Trying to keep up with the trends and appearances of popular reality shows and Instagram photos, constantly aiming for perfection, and comparing themselves to celebrities and each other, contributes to the eroding of young people’s self-esteem.  Bullying doesn’t end when they get off the school bus—they continue to deal with it online based on their appearance and their popularity (e.g., the number of likes on their social media posts).

Parenting and discipline should be done in the home—putting your discipline online, especially public shaming, is inappropriate and detrimental to your overall relationship with your child.  It stems not first from the need to discipline, but from a need for the parent to show off and get attention (e.g., possible notoriety from a viral video).  Things you post online can live there forever. So consider how your child will feel long after the rest of the world has forgotten about the video and the long-term damage it could do.  The parent that posts a video disciplining their child is the narcissist.  Discipline is to correct an temporary issue, not to have it live forever online.

Every poor choice has a consequence.

 

What You Can Do

Keep an open line of communication with your child. Regularly and randomly check their phone and their accounts.

Teach your children about the consequences of posting inappropriate photos and other material online. If you instill your values in them, you must trust that they will remember what you have taught—even if they choose not to follow your wishes (and thus experience the negative consequences).

 

 

Connect with My Guest

Shan Thomas, Creative Marketing Specialist at EntrepreNewHER
YouTube
Twitter
Instagram
Facebook

Links and Resources

Artist Sells Other People’s Instagram Pics for $90K but You Can Make Money Off Your Selfies by Ann Brown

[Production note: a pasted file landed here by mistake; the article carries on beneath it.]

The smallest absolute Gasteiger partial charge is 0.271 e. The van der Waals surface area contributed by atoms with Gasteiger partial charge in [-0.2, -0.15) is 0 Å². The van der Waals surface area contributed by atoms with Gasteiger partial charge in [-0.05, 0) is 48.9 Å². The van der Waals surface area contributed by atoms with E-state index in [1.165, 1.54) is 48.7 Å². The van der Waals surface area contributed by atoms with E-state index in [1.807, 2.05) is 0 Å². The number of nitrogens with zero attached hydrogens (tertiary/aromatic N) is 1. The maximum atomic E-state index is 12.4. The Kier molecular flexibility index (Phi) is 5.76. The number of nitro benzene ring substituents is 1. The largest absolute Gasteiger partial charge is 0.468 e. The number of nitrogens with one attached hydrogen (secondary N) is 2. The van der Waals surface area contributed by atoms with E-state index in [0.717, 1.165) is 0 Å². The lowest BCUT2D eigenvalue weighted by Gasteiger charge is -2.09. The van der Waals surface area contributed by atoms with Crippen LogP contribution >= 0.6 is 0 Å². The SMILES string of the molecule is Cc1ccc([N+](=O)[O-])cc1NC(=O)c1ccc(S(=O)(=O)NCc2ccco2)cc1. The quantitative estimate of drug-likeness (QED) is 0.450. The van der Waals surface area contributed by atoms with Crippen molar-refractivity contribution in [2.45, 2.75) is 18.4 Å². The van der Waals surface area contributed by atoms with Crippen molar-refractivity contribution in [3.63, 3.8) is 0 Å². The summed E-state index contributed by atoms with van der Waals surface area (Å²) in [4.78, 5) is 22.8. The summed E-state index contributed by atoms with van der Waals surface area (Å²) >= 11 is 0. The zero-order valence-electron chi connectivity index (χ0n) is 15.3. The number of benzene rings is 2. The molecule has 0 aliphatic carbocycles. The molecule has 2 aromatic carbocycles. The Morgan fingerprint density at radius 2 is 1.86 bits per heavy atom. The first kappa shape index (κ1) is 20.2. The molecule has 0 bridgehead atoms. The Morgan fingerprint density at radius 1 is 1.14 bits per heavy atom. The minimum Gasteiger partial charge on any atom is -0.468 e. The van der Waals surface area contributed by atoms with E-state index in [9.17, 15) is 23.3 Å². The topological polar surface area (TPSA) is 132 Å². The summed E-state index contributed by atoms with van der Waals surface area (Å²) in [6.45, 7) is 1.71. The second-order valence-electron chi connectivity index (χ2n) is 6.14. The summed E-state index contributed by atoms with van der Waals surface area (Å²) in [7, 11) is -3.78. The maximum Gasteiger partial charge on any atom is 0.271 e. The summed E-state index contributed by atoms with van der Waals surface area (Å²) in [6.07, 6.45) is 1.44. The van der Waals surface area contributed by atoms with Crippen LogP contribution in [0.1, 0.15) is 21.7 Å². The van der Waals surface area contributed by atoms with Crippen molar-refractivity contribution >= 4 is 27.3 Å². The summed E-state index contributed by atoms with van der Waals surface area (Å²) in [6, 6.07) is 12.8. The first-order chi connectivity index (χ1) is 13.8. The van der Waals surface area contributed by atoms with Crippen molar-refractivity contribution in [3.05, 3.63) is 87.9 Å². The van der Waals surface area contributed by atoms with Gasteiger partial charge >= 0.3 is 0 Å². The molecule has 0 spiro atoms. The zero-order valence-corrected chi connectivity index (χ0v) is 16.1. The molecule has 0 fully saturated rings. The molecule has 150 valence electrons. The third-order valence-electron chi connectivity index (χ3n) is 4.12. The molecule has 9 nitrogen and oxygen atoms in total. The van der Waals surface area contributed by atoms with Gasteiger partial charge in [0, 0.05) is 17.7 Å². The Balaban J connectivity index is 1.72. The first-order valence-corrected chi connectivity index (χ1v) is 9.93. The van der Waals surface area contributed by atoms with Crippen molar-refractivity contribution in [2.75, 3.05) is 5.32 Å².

The Dove Campaign for Real Beauty

Facebook Therapy? Why Do People Share Self-Relevant Content Online? by Jonah A. Berger and Eva Buechel

Internet Outrage, Public Shaming and Modern-Day Pharisees by Scott Sauls

Is It Really Necessary To Discipline A Child By Publicly Humiliating Them On Social Media? By Clutch

Izabel Laxaman Suicide

Misrepresentation in Online Personas by Daree Allen

The Science Behind Your Social Media Addiction by Charlotte Hilden Andersen

Sexting scandal: 20 students charged at New Jersey high school by Rebecca Ruiz

Target tells women: love your bodies

Back Seat Freak?

Bill O'Reilly Interviews Russell Simmons on March 12, 2014

Bill O’Reilly Interviews Russell Simmons on March 12, 2014

I was a guest on Real Talk with Michael McFadden this week to talk about my new book, Ending the Blame Game. One of the first things he asked is what I thought about Bill O’Reilly’s interview with Russell Simmons when he commented about Beyoncé’s Partition video (which, like so many others, has strong sexual content), saying that she was not a good role model for young girls.

Usually people first start with parental responsibility. I agree that parents should be the ultimate role models for children even though this is often not the case for periods or not modeling the best behavior. Well, Beyoncé has been steadily upping and oozing her sexuality since about 1998 at the ripe old age of 16. Most of her career she was single, and her parents had a major say in her business deals and phenomenal rise in the industry– her dad was her manager up until a few years ago! Now that she’s a wife and mother in her 30’s (in that order I will add), what’s inappropriate for teens and tweens is not so inappropriate for her.